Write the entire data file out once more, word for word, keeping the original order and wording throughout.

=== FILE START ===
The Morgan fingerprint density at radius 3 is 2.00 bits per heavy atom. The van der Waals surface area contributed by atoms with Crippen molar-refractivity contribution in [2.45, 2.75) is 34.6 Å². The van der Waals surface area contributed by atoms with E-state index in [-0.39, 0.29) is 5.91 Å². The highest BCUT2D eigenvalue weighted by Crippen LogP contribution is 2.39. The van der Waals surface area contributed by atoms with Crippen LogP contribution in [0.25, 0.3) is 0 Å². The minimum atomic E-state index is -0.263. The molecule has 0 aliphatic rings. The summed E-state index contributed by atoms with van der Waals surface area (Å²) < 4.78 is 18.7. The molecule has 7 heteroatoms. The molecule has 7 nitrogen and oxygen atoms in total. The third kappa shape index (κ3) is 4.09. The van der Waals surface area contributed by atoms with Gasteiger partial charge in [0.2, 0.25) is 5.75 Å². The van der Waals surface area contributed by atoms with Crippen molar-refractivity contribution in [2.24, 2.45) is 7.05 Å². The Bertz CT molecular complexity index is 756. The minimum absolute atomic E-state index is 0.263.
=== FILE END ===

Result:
The Morgan fingerprint density at radius 3 is 2.00 bits per heavy atom. The van der Waals surface area contributed by atoms with Crippen molar-refractivity contribution in [2.45, 2.75) is 34.6 Å². The van der Waals surface area contributed by atoms with E-state index in [-0.39, 0.29) is 5.91 Å². The highest BCUT2D eigenvalue weighted by Crippen LogP contribution is 2.39. The van der Waals surface area contributed by atoms with Crippen LogP contribution in [0.25, 0.3) is 0 Å². The minimum atomic E-state index is -0.263. The molecule has 0 aliphatic rings. The summed E-state index contributed by atoms with van der Waals surface area (Å²) < 4.78 is 18.7. The molecule has 7 heteroatoms. The molecule has 7 nitrogen and oxygen atoms in total. The third kappa shape index (κ3) is 4.09. The van der Waals surface area contributed by atoms with Gasteiger partial charge in [0.2, 0.25) is 5.75 Å². The van der Waals surface area contributed by atoms with Crippen molar-refractivity contribution in [2.24, 2.45) is 7.05 Å². The Bertz CT molecular complexity index is 756. The minimum absolute atomic E-state index is 0.263.